FO: Flaum Cardigan

Suzie Blackman
Wednesday, 12 February 2020

Over the last couple of years there has been a definite change in my approach to knitting and making in general. I have become far less easily seduced by interesting-looking techniques and details, and much more focused on filling the gaps in my wardrobe and creating things I really need. Of course, that doesn’t mean that they can’t be technically and visually interesting, just that they have to also be functional, wearable, well-fitting and suit my style. Sometimes that means that the process might be a bit of a slog, as was definitely the case here, but the end result is everything I hoped it would be.

Flaum cardigan

Flaum cardigan

The I used was Flaum by Justyna Lorkowska. I chose it for its draped front – a style I wear a lot, its seamless construction, its stretchy brioche and rib, and pockets! Beyond those elements, I made significant mods and used the pattern as a blank canvas for my own flights of yarn fancy. Here’s the project page on Ravelry.

The sizing choice was a tricky one for me. The sizes are based on bust measurements only, and although the pattern PDF gives some garment measurements it does not give suggested ease and there is no cross shoulder measurement. My bust measurement of 40″ puts me squarely as the L size, but I often find that raglans look saggy on my narrow back and shoulders. Additionally, the sample photos of this garment appeared to have extra bulk at the front underarm which I definitely wanted to eliminate. I followed the M size, gambling that the brioche would have enough stretch. Luckily it was the right choice because ripping fluffy yarn is no fun at all.

Start of Flaum cardigan knitting

The garment construction is very interesting; a top-down raglan with stitches picked up from the neck band, as you can see above. From then on the neck band is integrated, with short-rows used to balance the difference in row tension between rib and brioche. I believe that my first mod was to reduce the width of the neck band to help it sit better on my shoulders (but I forgot to note that down). There are over 1000 projects for this pattern on Ravelry and it’s well worth having a look at other people’s mods if you’re considering it.

My other structural mods:

  • Lengthened the body 10cm. The result is not a long cardigan, but the sample garment is shown on a very petite model and I think as written it would be cropped on most people.
  • Lengthened the sleeves by around 15cm, making them bracelet length on me. I’ve got no time for elbow-length sleeves personally, my arms get cold.
  • I omitted the decreases along the length of the sleeve because they would have been way too tight over the elbow. When I got to the cuff I worked [k2, k2tog] all the way around to gather them in a bit (not shown in photo, it was a later decision). The sleeves are far from baggy even without the decreases [no, it’s not a magic loop tension thing, I’m just big around the elbow]. The ribbing is very forgiving.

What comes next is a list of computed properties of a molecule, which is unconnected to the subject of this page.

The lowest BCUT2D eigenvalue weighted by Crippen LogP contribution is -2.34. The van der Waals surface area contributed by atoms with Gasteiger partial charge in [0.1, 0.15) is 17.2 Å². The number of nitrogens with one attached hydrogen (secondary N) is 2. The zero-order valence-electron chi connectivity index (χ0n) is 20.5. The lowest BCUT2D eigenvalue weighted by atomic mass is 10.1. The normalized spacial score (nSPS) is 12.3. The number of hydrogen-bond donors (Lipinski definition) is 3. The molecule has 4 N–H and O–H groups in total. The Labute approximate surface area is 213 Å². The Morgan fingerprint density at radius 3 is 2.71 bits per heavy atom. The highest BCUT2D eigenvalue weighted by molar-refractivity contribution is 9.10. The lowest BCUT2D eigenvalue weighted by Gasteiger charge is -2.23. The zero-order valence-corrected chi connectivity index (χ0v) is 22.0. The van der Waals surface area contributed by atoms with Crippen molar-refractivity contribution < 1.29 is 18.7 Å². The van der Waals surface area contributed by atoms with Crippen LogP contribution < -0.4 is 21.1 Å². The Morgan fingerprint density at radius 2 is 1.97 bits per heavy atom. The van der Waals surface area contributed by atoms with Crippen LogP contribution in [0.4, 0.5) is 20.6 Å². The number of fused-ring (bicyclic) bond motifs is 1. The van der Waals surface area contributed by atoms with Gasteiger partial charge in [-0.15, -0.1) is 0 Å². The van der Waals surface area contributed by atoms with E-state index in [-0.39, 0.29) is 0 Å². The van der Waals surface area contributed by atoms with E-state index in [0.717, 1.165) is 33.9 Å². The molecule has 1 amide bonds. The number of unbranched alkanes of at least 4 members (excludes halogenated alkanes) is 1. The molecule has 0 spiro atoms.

The mods that I’m sure you’re most interested in are the colours.

Back view of Flaum cardigan

When I cast on, I didn’t really have a plan other than that I wanted an ombra effect and some neon. I used a light-coloured shade of Favourite Sock (‘Frosted Sunrise‘) for the top part, then mid grey ‘Southbank‘, followed by ‘Black, Like My Soul‘ at the bottom. These shades were held together with Fuzzy Lace, for the most part in grey ‘Coal Dust’, but the rest was made up as I went along. The fluoro pink blocks and edges are ‘Be Safe, Be Seen‘, and the lighter pink band and intarsia panel are ‘Baby Cakes‘.

Even though it was my only active project and despite working on it almost every day, the cardigan took me an incomprehensible 5 months from start to finish. This is entirely down to brioche being an absolute slog, even making 1×1 rib seem speedy by comparison. It also burned through a lot of yarn. So much that I lost track, but I’m pretty sure I had to break into second skeins of the black and grey shades of Favourite Sock, and pulled rather more Fuzzy Lace from the stock cupboard than intended.

The finished garment is so light and warm. It works with both jeans & t shirt and dress & leggings combos I wear most often. Since most of my clothing either black and grey or bright, it pretty much goes with everything, while being totally unique. And it has pockets. What more could I want?

The author

Suzie Blackman

The dyer, designer, photographer, creative technologist and maker-of-things behind It's a Stitch Up. She lives in East London in a home filled with colour, fluff and house plants.

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